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multibyte processing - handling invalid sequences (long)

From: Assaf Gordon
Subject: multibyte processing - handling invalid sequences (long)
Date: Wed, 20 Jul 2016 02:11:18 -0400

Hello all,

I'd like to discuss few aspect of multibyte processing in coreutils, as a 
preparation for future improvements.

To start with an "easy" topic: how to handle invalid input (i.e. input octets 
that result in invalid multibyte sequence).
Previous discussion said no internal conversion to wchar_t so that invalid 
sequences can be handled as C locale ( ).
Pádraig's i18n plan left the handling issue open ("How do we handle invalid 
encodings; substitution, elision, leaving in place?",

Is there an agreement on how to handle those?

Do we want to fall-back to C locale, and does that imply going back and 
revising invalid octets and re-processing them as single-byte characters ?
If so, the implementation need to keep the N octets (up to MB_CUR_MAX), and be 
able to go back and process them. Alternatively, we can treat only the last 
octet (the offending one that caused the sequence to be invalid) as a 
single-byte character, thus possibly losing data.

One possibility is to have all programs print an informative warning to stderr 
upon the detection of the first invalid multibyte sequence, then resort to 
'best-effort' (e.g. only the last octet, or something else that's easy to 
My rational is that for an input file with invalid sequences, there is no one 
correct solution that would satisfy all cases: some users would think the 
obvious correct solution is to output invalid sequences as-is, others would 
think they should be silently ignored (i.e. a program should never generate 
invalid output even on invalid input).
The best we could do is warn them, and document a way to fix invalid files 
(along the lines of 'iconv --byte-subst="<0x%x>"'). Users could always fallback 
to forcing C locale and then all input bytes will be processed.

To be more concrete, here are some examples:

The unicode code-point U+2460 is 'CIRCLED DIGIT ONE',
in UTF-8 octal: printf '\342\221\240'
I'll use the invalid sequence '\342\221\300' as input below.

What should be the output in the following cases:

'cut': should it print '\300' or '\342' ?

    printf '\342\221\300' | LC_ALL=en_US.UTF-8 cut -c1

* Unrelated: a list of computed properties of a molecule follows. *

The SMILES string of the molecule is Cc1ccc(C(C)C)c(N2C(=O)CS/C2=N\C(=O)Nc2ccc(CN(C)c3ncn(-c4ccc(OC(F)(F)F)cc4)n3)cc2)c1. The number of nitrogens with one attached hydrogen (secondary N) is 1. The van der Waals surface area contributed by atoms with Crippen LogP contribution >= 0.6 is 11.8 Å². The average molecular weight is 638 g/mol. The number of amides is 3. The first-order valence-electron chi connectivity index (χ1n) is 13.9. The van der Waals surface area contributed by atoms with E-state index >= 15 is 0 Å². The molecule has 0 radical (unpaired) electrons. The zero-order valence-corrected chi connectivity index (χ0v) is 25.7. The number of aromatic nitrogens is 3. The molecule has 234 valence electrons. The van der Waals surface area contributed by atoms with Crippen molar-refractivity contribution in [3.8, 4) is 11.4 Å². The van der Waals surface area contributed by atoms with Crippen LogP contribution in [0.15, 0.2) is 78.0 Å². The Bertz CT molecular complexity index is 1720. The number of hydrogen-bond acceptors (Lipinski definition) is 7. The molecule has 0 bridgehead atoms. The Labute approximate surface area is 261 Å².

'wc': should it print 1 (counting only '\300') or 3 (counting all octets) or 0 ?
currently it prints 0 because it doesn't count invalid multibyte characters.

    printf '\342\221\300' | LC_ALL=en_US.UTF-8 wc -m

similar issue, but perhaps with different logic and rationale, with "wc -L".

'expand': should this be expanded to '\300' + 7 spaces + 'A',
or '\342\221\300' + 5 spaces + 'A' ? or something else ?

    printf '\342\221\300\tA\n' | LC_ALL=en_US.UTF-8 expand

'fold': should this print: 'aa\342\n\221\300b\n' (treating them as 
single-bytes), or
'aa\300\nb\n' (using only the last octet), or something else?

    printf 'aa\342\221\300b\n' | LC_ALL=en_US.UTF-8 fold -w 3

'printf' - deals only with bytes. e.g. the following should be printed as-is:

    env printf '%s\n' "$(env printf '\342\221\300')"
    env printf "$(env printf '\342\221\300')"

'fmt' and 'pr': I assume they should print the invalid sequence as is, as they 
do not break mid-words.

'head', 'tail', 'split' - not relevant as they deal with bytes, not characters.

'csplit': only indirectly relevant, as I seem to remember that standard regex 
should never
match an invalid multibyte sequence?

'shuf','paste' - not relevant as it deals with complete lines.

'yes' - prints input as-is, e.g. the following works:

    yes "$(env printf '\342\221\300')"

'test' - operators '-n' and '-z' work correctly with invalid sequences.

'expr': regex operations should never match (IIUC).
for 'substr', should this return '\300' or '\342' ?

    LC_ALL=en_US.UTF-8 expr substr "$(printf '\342\221\300')" 1 1

for 'length', should this return 3 (treating as 3 single-bytes) or 1 (counting 
the last offending octet)?

    LC_ALL=en_US.UTF-8 expr length "$(printf '\342\221\300')"

for 'index', both STRING and CHAR might be invalid. Should an invalid CHAR 
parameter be rejected outright ?

'numfmt' - as long as it doesn't get confused with a digit character, invalid 
sequences should be printed 'as-is'.

'seq' - doesn't take any input.

'date' - should print invalid characters in format string as-is.

For now I'm going to side-step sort+join+uniq, as I think they present a more 
complicated set of issues when it comes to multibyte processing.

comments very welcomed,
 - assaf

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